Albert Handell: In The Cedar Grove At Point Lobos. Watch and listen as Master Pastelist Albert Handell works in his studio combining several reference photographs to paint
In The Cedar Grove At Point Lobos.
Mr. Handell demonstrates and explains his technique by first developing the composition and drawing with a pencil on sanded pastel paper. Next, he creates a watercolor underpainting to establish the color harmony and value pattern. See close up how he demonstrates the importance of “the touch” as he layers pastels and works with various colors of similar value to achieve luminous passages with sharp and “sleepy” edges. As the video flows Mr. Handell pauses to explain in detail what he has done in the drawing, underpainting, and painting process. See how he adds “sparkle” with his finishing touches.
ALBERT HANDELL was born in Brooklyn, New York in 1937. At an early age, a favorite activity of his was drawing with chalks on the city streets. He began formal studies of drawing and anatomy at the age of sixteen. In 1954, he enrolled at the Art Students League of New York City to study drawing and anatomy with the late Louis Priscilla and the late Robert Ward Johnson, and later studied painting for two years with Frank Mason. From 1961 to 1965, Mr. Handell lived and traveled in Europe. In Paris, he painted independently in his own studio, working from the model at L'Ecole de la Grande Chaumiere and at the Louvre, copying the old masters.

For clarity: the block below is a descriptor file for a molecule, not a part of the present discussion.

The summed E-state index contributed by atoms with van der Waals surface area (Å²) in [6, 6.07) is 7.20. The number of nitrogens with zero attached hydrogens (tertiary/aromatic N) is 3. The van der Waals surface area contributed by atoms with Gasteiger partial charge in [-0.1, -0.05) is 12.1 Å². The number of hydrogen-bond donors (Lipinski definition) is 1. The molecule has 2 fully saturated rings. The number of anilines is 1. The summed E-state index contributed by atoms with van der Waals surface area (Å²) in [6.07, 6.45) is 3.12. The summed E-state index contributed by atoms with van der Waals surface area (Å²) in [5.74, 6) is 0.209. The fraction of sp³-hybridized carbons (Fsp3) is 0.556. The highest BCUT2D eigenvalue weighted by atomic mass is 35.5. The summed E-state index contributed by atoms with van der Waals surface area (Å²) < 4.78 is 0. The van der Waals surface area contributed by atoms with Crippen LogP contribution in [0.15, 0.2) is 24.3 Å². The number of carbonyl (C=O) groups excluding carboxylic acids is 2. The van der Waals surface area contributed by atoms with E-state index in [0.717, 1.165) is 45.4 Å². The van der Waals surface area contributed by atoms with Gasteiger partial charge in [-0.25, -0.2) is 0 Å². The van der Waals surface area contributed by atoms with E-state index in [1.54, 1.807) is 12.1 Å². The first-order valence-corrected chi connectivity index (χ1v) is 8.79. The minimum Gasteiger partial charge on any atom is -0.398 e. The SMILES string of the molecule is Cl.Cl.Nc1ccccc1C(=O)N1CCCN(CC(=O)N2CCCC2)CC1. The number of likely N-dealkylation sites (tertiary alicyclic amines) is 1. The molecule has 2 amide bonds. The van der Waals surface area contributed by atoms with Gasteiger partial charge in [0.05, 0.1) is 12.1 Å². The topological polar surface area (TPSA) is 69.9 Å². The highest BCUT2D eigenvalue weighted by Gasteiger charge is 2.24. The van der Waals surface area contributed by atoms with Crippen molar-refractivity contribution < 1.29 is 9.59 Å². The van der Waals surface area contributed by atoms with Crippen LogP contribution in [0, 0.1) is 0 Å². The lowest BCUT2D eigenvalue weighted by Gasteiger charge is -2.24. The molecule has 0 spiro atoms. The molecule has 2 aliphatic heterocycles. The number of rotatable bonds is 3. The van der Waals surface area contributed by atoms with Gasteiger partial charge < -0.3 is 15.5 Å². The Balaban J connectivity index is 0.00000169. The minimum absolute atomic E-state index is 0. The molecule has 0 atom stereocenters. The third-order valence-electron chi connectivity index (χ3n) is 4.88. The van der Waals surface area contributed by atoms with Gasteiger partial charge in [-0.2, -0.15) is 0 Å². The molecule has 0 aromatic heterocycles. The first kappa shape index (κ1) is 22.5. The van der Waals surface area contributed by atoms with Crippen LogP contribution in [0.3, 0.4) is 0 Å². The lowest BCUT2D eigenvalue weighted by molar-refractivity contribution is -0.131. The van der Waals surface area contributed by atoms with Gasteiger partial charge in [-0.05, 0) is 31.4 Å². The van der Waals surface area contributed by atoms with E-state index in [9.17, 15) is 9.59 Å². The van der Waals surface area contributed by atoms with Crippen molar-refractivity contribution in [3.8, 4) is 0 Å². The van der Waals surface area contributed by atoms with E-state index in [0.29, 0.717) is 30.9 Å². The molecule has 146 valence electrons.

Since 1961, he has had over thirty one-man shows and has received over seventy prizes and awards. Mr. Handell has received grants from the John F. and Anna Lee Stacy Foundation and from the Elizabeth T. Greenshields Foundation, Montreal Canada. His paintings are in numerous private and public collections and museums.
Mr. Handell now exhibits with the Ventana Fine Art Gallery in Santa Fe, New Mexico, where, since 1987, he has had annual one-man shows.
For a period of fifteen years, 1960-1975, Albert Handell's pastels were included in every book published on pastels in the U.S.A. His pastels enjoy international reputation